Ok, the quotes are getting long. So I'll start straight.
No, I was saying the difference between someone who believes what they want versus what is taught is simple--do you KNOW what you believe is true. The "book" that Christians live by has its significance in the fact that its writing was guided by God's hand. Our "reading a book" has nothing to do with salvation--it was his writing it. Where do you base your faith? It has no foundation, no confirmation.
You believe it, I can believe anything. Where is the backing?
What I'd say is the problem with your belief is that it centers around the belief that God will accept anyone. Theres no standard, no action, no specific belief. Thats not how God is portrayed most any religion--they all center around faith and a specific standard. Whether it is Christianity, Judaism, or Islam, they all hold true to that.
And as you have tied Jesus to the God you believe in, I presume you mean it to be the same God all three religions worship.
Going to church, and organized religion does not mean much. And I disagree with the suicide=hell theory. God does decide who goes to heaven and hell, but not based on whether you've met a specific standard, or arbitrary.
On the Contrary, it is a more accurate view of God--its narrower, yes. But God is a Holy and Pure God--he cannot have sin in his presence. And we all sin. That is something I imagine we agree on. So how do you overcome sin? In ancient times, it was a simple sacrifice, and following the laws set by God and the Priests (for the Israelites), and to believe the Messiah was coming. When he came, though, his death, as a pure and holy sacrifice, infinitely more significant than a pigeon or lamb, atttoned all sin, past, present, and future. You only need to accept his gift.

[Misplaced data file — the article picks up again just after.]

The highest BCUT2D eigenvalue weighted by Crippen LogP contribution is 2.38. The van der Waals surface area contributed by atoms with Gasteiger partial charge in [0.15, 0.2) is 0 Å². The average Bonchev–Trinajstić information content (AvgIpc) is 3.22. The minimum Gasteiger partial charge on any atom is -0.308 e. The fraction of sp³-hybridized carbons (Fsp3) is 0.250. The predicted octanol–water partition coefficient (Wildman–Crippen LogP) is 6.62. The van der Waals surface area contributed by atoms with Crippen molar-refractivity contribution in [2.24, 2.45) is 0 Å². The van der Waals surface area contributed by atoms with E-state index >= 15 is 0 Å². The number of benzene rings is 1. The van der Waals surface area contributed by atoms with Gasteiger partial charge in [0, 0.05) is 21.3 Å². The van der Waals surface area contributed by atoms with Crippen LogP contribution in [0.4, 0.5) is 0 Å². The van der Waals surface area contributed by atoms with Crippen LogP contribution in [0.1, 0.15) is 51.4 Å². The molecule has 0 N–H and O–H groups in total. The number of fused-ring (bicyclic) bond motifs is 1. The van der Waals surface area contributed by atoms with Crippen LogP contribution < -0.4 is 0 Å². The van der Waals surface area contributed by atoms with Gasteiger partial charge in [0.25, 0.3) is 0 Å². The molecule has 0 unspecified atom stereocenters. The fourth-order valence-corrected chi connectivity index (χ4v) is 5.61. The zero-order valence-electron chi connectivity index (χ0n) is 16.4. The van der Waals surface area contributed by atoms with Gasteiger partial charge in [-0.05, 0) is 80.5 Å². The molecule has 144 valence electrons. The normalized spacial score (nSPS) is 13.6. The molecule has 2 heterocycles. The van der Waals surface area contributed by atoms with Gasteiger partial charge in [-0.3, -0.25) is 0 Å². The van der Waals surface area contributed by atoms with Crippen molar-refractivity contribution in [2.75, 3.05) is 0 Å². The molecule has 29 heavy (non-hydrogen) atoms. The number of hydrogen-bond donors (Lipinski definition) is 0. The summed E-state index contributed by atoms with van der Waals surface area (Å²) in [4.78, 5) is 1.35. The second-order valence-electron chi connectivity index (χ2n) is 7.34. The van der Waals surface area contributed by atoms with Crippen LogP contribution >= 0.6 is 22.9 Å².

That is where the clearest view of God is--a Holy, Loving God will to subject His son, and in a sense, himself, to the most horrific punishment imaginable--beyond crucification, Christ had to bear sin, as a perfect being. All you have to do is accept the gift.
It is a standard, and clear way in, an easy way in, but not a open gate.
He did speak in riddles and parables, because speaking forthrightly could have gotten him killed. He wanted people to think, to understand what he was teaching.